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Title
# general
l

lemon-oxygen-72498

11/08/2022, 9:30 AM
Hello
pants
developers πŸ‘‹, I would like to get rid of the following WARN messsages when I run tests:
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The target libs/image_processing/kaiko/image_processing/mask/statistics.py:../../../kaiko-image-processing imports `numpy`, but Pants cannot safely infer a dependency because more than one target owns this module, so it is ambiguous which to use: ['libs/geometry:kaiko-geometry-poetry-reqs#numpy', 'libs/geometry:kaiko-geometry-reqs#numpy', 'libs/image_processing:kaiko-image-processing-reqs#numpy'].
My project structure is as follows:
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β”œβ”€β”€ BUILD
β”œβ”€β”€ libs
β”‚   β”œβ”€β”€ geometry
β”‚   β”‚   β”œβ”€β”€ BUILD
β”‚   β”‚   β”œβ”€β”€ pyproject.toml
β”‚   β”‚   └── requirements.txt
β”‚   └── image_processing
β”‚       β”œβ”€β”€ BUILD
β”‚       β”œβ”€β”€ pyproject.toml
β”‚       └── requirements.txt
└── pants.toml
And my
root
pattern is:
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[source] # <https://www.pantsbuild.org/docs/source-roots>
marker_filenames = ["pyproject.toml"]
My
libs/image_processing/BUILD
file is as follows:
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python_requirements(name="kaiko-image-processing-reqs")

python_sources(
    name="kaiko-image-processing",
    sources=["kaiko/image_processing/**/*.py"],
    dependencies=[
        ":kaiko-image-processing-reqs#opencv-python",
        "libs/geometry:kaiko-geometry",
    ],
)
I could list in
dependencies
all external dependencies, like I did for
opencv-python
but my developers push back quite hard on boilerplate, and this will make my life to integrate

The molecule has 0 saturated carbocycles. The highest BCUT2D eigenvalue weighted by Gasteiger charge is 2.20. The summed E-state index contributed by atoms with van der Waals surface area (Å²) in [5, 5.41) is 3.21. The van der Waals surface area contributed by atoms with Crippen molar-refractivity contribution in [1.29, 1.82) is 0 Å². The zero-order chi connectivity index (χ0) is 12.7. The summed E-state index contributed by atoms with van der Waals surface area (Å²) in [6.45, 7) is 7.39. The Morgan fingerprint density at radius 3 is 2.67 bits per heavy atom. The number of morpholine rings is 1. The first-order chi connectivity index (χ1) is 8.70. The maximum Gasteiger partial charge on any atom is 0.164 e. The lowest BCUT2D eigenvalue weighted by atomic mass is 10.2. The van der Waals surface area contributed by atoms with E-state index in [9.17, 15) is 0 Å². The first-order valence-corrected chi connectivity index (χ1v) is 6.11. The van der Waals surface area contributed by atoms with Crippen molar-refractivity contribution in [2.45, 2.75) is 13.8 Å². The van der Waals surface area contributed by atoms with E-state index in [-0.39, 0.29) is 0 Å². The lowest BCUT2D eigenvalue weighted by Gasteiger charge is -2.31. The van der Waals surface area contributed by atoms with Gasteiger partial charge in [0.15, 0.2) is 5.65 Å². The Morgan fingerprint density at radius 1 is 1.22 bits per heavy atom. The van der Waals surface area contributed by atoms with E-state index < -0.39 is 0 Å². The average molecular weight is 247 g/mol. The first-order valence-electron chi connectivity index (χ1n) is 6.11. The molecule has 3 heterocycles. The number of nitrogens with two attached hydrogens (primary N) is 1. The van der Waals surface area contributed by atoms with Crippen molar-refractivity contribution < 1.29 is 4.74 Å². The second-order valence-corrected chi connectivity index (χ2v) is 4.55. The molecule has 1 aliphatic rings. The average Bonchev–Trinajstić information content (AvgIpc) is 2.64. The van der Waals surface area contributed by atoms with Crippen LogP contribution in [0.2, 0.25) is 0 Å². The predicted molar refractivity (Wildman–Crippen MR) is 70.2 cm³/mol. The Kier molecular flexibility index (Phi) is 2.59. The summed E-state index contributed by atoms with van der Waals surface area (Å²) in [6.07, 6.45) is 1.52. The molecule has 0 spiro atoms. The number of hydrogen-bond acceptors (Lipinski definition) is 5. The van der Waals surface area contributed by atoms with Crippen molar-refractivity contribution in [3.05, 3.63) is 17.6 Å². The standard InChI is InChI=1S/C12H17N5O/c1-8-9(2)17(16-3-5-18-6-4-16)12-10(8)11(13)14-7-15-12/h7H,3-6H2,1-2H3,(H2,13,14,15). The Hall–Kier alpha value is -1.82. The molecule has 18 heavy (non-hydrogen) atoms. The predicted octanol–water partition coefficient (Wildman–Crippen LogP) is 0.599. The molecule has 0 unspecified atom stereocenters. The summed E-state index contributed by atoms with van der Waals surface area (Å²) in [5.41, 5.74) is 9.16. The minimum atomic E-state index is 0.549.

pants
harder. Is there a workaround so that
pants
doesn't go looking for dependencies higher up than the enclosing root? I would like it picks up
'libs/image_processing:kaiko-image-processing-reqs#numpy'
without further ado here. (edited)
g

gifted-agency-25998

11/08/2022, 9:33 AM
I ran into this problem yesterday actually. It's because you have a
pyproject.toml
AND a
requirements.txt
. I removed the
requirements.txt
file to fix it. Would that work for you?
l

lemon-oxygen-72498

11/08/2022, 9:34 AM
Damn, no that wouldn't because we use
requirements.txt
for provisioning local development sandboxes, but
pyproject.toml
for deployment πŸ˜•
But it's good to know the reason nevertheless, thanks @gifted-agency-25998 πŸ™
g

gifted-agency-25998

11/08/2022, 9:36 AM
No worries - You could remove the
reqs
lines in the BUILD file, which would fix it at least until you
tailor
again. There is probably a better solution - as my experience with pants (the build system) is limited to the last few days
c

curved-television-6568

11/08/2022, 1:36 PM
When you have multiple requirements like this, you need to separate them into their own dedicated resolves. Then for your source targets, you specify which resolve they should use (may be multiple using
parametrize
). See: https://www.pantsbuild.org/docs/python-third-party-dependencies#warning-multiple-versions-of-the-same-dependency https://www.pantsbuild.org/docs/targets#parametrizing-targets https://www.pantsbuild.org/docs/targets#field-default-values <- is useful if you need to set the resolve for a whole subtree in your project. https://www.pantsbuild.org/docs/reference-python#enable_resolves